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Most Senior U.S. Energy Execs Not Optimistic about Higher NatGas Prices in 2016
Many energy executives expect natural gas prices to remain below $3.00/MMBtu this year while renewables are expected to continue to take more market share, according to an annual survey by KPMG Global Energy Institute.
Ninety-two percent of 150 energy executives surveyed for the 2016 Energy Business Outlook said they expect gas prices to remain stagnant. Nearly 40% expect Brent crude oil prices to stabilize to a “reasonable” level by next spring, while about 25% think it will happen by the end of this year. Of those who responded, 88% anticipate crude prices to be less than $50/bbl for 2016, versus 22% who said the same in the 2015 survey.
“This new ‘lower for longer’ commodity pricing environment has made it necessary for energy executives to devise new ways to get access to capital to fund short- and long-term strategic activities,” KPMG’s Regina Mayor, national sector leader for energy, natural resources and chemicals, said in Houston Tuesday. “For this reason, companies are taking necessary actions to identify areas of greater efficiency and looking at organic and inorganic growth strategies.”
Continued volatility in commodity pricing, coupled with the regulatory environment, is expected to require significant changes to U.S. oil and gas business models over the next three to five years, 94% of the executives surveyed said. Over the next two years, top organizational priorities are to develop growth strategies and implement changes. Capital allocation is expected to be directed toward acquiring a business and for transformation initiatives.
Nearly all (92%) of those surveyed expect to be involved in a merger or acquisition within two years, while 38% said the most strategic approach would be to acquire assets versus a company. About one-half (51%) said restructuring/bankruptcy opportunities would be the primary driver.
“The prolonged commodity price situation, technological advances and other disruptive forces have been shaking up the energy industry for some time now, creating challenges and opportunities for companies across all energy segments and operational activities,” said Mayor. “Companies have seen that the way to thrive and remain competitive is by ensuring that their organizations are continually making growth, and a focus on capital spending efficiency, a strategic priority.”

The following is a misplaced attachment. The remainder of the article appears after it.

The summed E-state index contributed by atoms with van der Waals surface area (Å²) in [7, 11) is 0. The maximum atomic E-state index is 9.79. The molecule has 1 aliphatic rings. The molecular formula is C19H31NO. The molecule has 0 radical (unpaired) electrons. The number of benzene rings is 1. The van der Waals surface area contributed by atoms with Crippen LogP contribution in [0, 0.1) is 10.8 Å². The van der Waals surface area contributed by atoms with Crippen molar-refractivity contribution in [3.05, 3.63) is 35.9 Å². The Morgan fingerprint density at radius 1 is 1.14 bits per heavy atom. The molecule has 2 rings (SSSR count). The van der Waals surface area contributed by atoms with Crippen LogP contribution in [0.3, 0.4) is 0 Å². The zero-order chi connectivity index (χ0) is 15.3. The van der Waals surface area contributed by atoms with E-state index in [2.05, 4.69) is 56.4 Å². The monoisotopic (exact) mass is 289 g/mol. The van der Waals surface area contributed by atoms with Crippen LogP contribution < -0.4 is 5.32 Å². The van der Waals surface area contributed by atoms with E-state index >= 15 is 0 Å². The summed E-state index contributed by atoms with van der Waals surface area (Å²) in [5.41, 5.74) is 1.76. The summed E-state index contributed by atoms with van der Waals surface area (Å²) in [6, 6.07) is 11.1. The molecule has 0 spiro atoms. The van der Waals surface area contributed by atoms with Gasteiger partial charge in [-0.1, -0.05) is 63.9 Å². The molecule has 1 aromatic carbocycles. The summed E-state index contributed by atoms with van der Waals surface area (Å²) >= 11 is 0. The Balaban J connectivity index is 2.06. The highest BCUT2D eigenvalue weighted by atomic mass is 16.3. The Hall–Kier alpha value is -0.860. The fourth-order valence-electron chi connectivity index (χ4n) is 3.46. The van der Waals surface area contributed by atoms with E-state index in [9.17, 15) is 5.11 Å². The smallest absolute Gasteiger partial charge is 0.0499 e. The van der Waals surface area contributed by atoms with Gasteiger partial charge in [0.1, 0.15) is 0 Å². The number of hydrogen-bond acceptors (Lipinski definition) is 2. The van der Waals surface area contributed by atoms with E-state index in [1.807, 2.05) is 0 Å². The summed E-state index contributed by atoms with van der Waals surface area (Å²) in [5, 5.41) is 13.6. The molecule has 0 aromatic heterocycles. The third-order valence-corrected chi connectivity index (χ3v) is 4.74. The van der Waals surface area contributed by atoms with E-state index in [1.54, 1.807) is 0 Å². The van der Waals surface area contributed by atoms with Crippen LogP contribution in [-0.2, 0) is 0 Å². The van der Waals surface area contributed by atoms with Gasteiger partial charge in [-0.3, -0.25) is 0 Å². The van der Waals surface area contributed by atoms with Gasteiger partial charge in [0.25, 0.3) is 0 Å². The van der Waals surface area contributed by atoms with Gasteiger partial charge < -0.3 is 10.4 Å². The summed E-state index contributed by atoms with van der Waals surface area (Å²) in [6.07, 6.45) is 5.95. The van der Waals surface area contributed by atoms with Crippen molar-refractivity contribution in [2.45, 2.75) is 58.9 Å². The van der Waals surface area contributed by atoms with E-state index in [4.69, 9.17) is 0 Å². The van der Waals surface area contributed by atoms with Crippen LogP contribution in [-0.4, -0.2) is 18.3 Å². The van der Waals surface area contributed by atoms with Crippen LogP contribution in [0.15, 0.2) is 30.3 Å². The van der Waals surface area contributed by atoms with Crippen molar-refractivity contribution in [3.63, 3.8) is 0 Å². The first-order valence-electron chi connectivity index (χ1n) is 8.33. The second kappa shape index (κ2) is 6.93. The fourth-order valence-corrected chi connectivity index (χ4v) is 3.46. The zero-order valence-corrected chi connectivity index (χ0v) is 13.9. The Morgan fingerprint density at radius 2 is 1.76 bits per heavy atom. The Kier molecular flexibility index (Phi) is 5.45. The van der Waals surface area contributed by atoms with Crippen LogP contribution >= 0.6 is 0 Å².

An unstable price environment is the leading factor executives see hindering growth over the next year. Despite the volatile commodity environment, the survey suggested that growth is on the horizon, with close to half (44%-plus) indicating plans to develop growth strategies over the next two years.
Based on the survey results, the power and utilities sector appears focused on renewable technologies and strategic planning. Two-thirds of the executives surveyed cited scale and growth of renewable technologies as the top disruptive trend shaping the sector. In fact, 62% estimated that the United States would have a renewable footprint of 50% by 2045 or sooner.
Many executives (41%) also indicated they expect significant change in utility business models “to a much more distributed, unbundled operating model that redefines the energy supply and delivery business.” To achieve it, executives cited strategic planning as the top process to accelerate growth over the next three to five years, followed by cultivating a company culture that is motivated or incentivized to generate ideas and opportunities.
“Despite the significant changes that have affected utilities, fundamental transformation is on the horizon,” said Mayor. “While the models may vary based on regional demands and regulatory requirements, it is clear that the industry will need to structurally evolve to adapt to new technologies and market participants.”
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